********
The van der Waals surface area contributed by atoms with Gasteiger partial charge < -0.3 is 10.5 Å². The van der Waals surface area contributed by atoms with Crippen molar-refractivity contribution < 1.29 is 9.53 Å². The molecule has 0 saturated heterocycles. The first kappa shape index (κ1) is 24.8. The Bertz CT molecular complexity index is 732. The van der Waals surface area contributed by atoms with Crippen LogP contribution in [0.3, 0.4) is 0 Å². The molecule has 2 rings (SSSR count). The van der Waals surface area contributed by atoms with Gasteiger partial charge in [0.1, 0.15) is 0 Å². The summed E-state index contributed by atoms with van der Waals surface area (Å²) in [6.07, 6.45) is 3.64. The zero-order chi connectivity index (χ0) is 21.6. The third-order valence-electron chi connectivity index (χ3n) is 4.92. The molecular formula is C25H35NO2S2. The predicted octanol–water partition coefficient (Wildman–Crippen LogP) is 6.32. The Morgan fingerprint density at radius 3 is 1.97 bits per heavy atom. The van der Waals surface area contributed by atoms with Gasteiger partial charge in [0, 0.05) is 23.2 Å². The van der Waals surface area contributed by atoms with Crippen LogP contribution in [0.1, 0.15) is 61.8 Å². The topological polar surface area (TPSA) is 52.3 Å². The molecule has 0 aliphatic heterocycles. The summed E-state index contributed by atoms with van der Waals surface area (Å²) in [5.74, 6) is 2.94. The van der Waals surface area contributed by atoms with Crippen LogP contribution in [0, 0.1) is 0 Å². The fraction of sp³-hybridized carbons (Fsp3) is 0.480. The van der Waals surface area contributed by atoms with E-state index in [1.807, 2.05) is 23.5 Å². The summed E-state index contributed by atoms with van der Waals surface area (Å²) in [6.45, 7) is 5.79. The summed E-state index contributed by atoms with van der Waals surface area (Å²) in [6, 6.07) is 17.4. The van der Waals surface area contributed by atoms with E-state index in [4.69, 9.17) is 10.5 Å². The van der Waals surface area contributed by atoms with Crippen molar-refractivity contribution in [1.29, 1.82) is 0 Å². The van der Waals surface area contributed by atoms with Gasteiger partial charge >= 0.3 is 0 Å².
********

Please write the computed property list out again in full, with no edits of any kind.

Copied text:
The van der Waals surface area contributed by atoms with Gasteiger partial charge < -0.3 is 10.5 Å². The van der Waals surface area contributed by atoms with Crippen molar-refractivity contribution < 1.29 is 9.53 Å². The molecule has 0 saturated heterocycles. The first kappa shape index (κ1) is 24.8. The Bertz CT molecular complexity index is 732. The van der Waals surface area contributed by atoms with Crippen LogP contribution in [0.3, 0.4) is 0 Å². The molecule has 2 rings (SSSR count). The van der Waals surface area contributed by atoms with Gasteiger partial charge in [0.1, 0.15) is 0 Å². The summed E-state index contributed by atoms with van der Waals surface area (Å²) in [6.07, 6.45) is 3.64. The zero-order chi connectivity index (χ0) is 21.6. The third-order valence-electron chi connectivity index (χ3n) is 4.92. The molecular formula is C25H35NO2S2. The predicted octanol–water partition coefficient (Wildman–Crippen LogP) is 6.32. The Morgan fingerprint density at radius 3 is 1.97 bits per heavy atom. The van der Waals surface area contributed by atoms with Gasteiger partial charge in [0, 0.05) is 23.2 Å². The van der Waals surface area contributed by atoms with Crippen LogP contribution in [0.1, 0.15) is 61.8 Å². The topological polar surface area (TPSA) is 52.3 Å². The molecule has 0 aliphatic heterocycles. The summed E-state index contributed by atoms with van der Waals surface area (Å²) in [5.74, 6) is 2.94. The van der Waals surface area contributed by atoms with Crippen LogP contribution in [0, 0.1) is 0 Å². The fraction of sp³-hybridized carbons (Fsp3) is 0.480. The van der Waals surface area contributed by atoms with E-state index in [1.807, 2.05) is 23.5 Å². The summed E-state index contributed by atoms with van der Waals surface area (Å²) in [6.45, 7) is 5.79. The summed E-state index contributed by atoms with van der Waals surface area (Å²) in [6, 6.07) is 17.4. The van der Waals surface area contributed by atoms with E-state index in [4.69, 9.17) is 10.5 Å². The van der Waals surface area contributed by atoms with Crippen molar-refractivity contribution in [1.29, 1.82) is 0 Å². The van der Waals surface area contributed by atoms with Gasteiger partial charge >= 0.3 is 0 Å².